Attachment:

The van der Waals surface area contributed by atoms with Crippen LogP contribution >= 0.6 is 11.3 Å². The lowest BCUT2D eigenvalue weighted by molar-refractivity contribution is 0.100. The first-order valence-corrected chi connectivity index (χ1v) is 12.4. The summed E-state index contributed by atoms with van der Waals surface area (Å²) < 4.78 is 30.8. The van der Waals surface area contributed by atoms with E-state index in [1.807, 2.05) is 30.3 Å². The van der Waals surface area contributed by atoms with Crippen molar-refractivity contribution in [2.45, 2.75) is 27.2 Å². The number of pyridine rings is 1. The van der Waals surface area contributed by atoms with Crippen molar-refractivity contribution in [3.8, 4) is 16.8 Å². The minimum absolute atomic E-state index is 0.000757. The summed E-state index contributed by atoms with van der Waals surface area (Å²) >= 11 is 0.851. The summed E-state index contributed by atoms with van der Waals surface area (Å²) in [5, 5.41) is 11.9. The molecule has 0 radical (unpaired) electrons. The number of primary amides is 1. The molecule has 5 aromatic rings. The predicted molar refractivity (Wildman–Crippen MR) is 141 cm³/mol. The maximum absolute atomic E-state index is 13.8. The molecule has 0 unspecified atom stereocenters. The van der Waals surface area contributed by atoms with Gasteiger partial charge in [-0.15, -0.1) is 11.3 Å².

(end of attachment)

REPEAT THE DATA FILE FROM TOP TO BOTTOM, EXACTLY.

The van der Waals surface area contributed by atoms with Crippen LogP contribution >= 0.6 is 11.3 Å². The lowest BCUT2D eigenvalue weighted by molar-refractivity contribution is 0.100. The first-order valence-corrected chi connectivity index (χ1v) is 12.4. The summed E-state index contributed by atoms with van der Waals surface area (Å²) < 4.78 is 30.8. The van der Waals surface area contributed by atoms with E-state index in [1.807, 2.05) is 30.3 Å². The van der Waals surface area contributed by atoms with Crippen molar-refractivity contribution in [2.45, 2.75) is 27.2 Å². The number of pyridine rings is 1. The van der Waals surface area contributed by atoms with Crippen molar-refractivity contribution in [3.8, 4) is 16.8 Å². The minimum absolute atomic E-state index is 0.000757. The summed E-state index contributed by atoms with van der Waals surface area (Å²) >= 11 is 0.851. The summed E-state index contributed by atoms with van der Waals surface area (Å²) in [5, 5.41) is 11.9. The molecule has 0 radical (unpaired) electrons. The number of primary amides is 1. The molecule has 5 aromatic rings. The predicted molar refractivity (Wildman–Crippen MR) is 141 cm³/mol. The maximum absolute atomic E-state index is 13.8. The molecule has 0 unspecified atom stereocenters. The van der Waals surface area contributed by atoms with Gasteiger partial charge in [-0.15, -0.1) is 11.3 Å².